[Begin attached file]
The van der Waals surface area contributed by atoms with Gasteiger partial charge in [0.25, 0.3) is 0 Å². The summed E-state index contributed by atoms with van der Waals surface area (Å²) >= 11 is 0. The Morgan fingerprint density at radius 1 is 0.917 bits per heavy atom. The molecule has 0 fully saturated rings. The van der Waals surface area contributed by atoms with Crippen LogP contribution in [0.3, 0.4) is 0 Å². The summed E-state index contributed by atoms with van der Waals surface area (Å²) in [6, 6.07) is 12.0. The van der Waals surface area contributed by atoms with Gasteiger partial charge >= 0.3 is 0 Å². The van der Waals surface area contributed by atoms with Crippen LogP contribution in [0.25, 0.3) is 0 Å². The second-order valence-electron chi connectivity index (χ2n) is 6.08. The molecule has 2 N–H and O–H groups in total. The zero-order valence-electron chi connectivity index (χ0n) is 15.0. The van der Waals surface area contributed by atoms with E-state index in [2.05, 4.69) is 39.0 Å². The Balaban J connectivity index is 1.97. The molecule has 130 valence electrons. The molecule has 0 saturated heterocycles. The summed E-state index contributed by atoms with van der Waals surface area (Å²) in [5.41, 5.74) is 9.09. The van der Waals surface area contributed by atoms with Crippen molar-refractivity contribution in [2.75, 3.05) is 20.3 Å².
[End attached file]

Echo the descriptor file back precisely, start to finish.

The van der Waals surface area contributed by atoms with Gasteiger partial charge in [0.25, 0.3) is 0 Å². The summed E-state index contributed by atoms with van der Waals surface area (Å²) >= 11 is 0. The Morgan fingerprint density at radius 1 is 0.917 bits per heavy atom. The molecule has 0 fully saturated rings. The van der Waals surface area contributed by atoms with Crippen LogP contribution in [0.3, 0.4) is 0 Å². The summed E-state index contributed by atoms with van der Waals surface area (Å²) in [6, 6.07) is 12.0. The van der Waals surface area contributed by atoms with Gasteiger partial charge >= 0.3 is 0 Å². The van der Waals surface area contributed by atoms with Crippen LogP contribution in [0.25, 0.3) is 0 Å². The second-order valence-electron chi connectivity index (χ2n) is 6.08. The molecule has 2 N–H and O–H groups in total. The zero-order valence-electron chi connectivity index (χ0n) is 15.0. The van der Waals surface area contributed by atoms with E-state index in [2.05, 4.69) is 39.0 Å². The Balaban J connectivity index is 1.97. The molecule has 130 valence electrons. The molecule has 0 saturated heterocycles. The summed E-state index contributed by atoms with van der Waals surface area (Å²) in [5.41, 5.74) is 9.09. The van der Waals surface area contributed by atoms with Crippen molar-refractivity contribution in [2.75, 3.05) is 20.3 Å².